120% deduction for skills training and technology costs

The Government has reinvigorated the 120% skills training and technology costs deduction for small and medium business.

An election ago, the 2022-23 Budget proposed a 120% tax deduction for expenditure by small and medium businesses on technology, or skills and training for their staff. This proposal has now been adopted by the current Government and details released in recent exposure draft by Treasury.

Timing

Two investment ‘boosts’ will be available to small and medium businesses with an aggregated annual turnover of less than $50 million:

· Skills & Training Boost

· Technology Investment Boost

The Skills and Training Boost is intended to apply to expenditure from 7.30pm ACT time on Budget night, 29 March 2022 until 30 June 2024. The business, however, will not be able to start claiming the bonus deduction until the 2023 tax return. That is, for expenditure incurred between 29 March 2022 and 30 June 2022, the additional 20% ‘boost’ deduction will not be claimable until the 2022-23 tax return (assuming the announced start dates are maintained if and when the legislation passes Parliament).

The Technology Investment Boost is intended to apply to expenditure from 7.30pm ACT time on Budget night, 29 March 2022 until 30 June 2023. As with the Skills and Training Boost, the additional 20% deduction for eligible expenditure incurred by 30 June 2022 will be claimed in the 2023 tax return.

The boost for eligible expenditure incurred on or after 1 July 2022 will be included in the income year in which the expenditure is incurred.

When it comes to expenditure on depreciating assets, the bonus deduction is equal to 20% of the cost of the asset that is used for a taxable purpose. This means that, regardless of the method of deduction that the entity takes (i.e., whether immediate or over time), the bonus deduction in respect of a depreciating asset is calculated based on the asset’s cost.

Technology Investment Boost

The Technology Investment Boost is a 120% tax deduction for expenditure incurred on business expenses and depreciating assets that support digital adoption, such as portable payment devices, cyber security systems, or subscriptions to cloud-based services.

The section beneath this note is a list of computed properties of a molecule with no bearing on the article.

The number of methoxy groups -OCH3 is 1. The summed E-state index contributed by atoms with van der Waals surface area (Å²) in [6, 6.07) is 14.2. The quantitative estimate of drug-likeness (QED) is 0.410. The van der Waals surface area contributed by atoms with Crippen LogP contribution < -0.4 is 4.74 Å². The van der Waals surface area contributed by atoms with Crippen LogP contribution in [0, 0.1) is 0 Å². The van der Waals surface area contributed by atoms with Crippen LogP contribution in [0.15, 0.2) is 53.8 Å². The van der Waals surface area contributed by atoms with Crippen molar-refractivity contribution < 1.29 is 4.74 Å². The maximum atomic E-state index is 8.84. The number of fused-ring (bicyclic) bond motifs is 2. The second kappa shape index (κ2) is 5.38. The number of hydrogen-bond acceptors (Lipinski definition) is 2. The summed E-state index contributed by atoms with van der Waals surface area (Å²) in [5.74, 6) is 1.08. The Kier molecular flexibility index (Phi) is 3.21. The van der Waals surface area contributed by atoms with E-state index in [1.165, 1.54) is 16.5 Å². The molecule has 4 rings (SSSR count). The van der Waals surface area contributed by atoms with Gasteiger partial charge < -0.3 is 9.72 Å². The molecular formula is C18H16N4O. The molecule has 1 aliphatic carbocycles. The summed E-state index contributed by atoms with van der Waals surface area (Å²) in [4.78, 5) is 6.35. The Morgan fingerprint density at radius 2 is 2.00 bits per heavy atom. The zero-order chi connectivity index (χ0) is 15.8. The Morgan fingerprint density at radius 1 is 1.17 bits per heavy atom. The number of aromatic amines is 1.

The boost is capped at $100,000 per income year with a maximum deduction of $20,000.

To be eligible for the bonus deduction:

· The expenditure must be eligible for deduction (salary and wage costs are excluded for the purpose of these rules)

· The expenditure must have been incurred between 7.30pm (AEST), 29 March 2022 and 30 June 2023

· If the expenditure is on a depreciating asset, the asset must be first used or installed ready for use by 30 June 2023.

To be eligible, the expenditure must be wholly or substantially for the entity’s digital operations or digitising its operations. For example:

· digital enabling items – computer and telecommunications hardware and equipment, software, systems and services that form and facilitate the use of computer networks;

· digital media and marketing – audio and visual content that can be created, accessed, stored or viewed on digital devices; and

· e-commerce – supporting digitally ordered or platform enabled online transactions.

Repair and maintenance costs can be claimed as long as the expenses meet the eligibility criteria.

Where the expenditure has mixed use (i.e., partly private), the bonus deduction applies to the proportion of the expenditure that is for an assessable income producing purpose.

The bonus deduction is not intended to cover general operating costs relating to employing staff, raising capital, the construction of the business premises, and the cost of goods and services the business sells. The boost will not apply to:

· Assets that are sold while the boost is available

· Capital works costs (for example, improvements to a building used as business premises)

· Financing costs such as interest expenses

· Salary or wage costs

· Training or education costs

· Trading stock or the cost of trading stock

For example: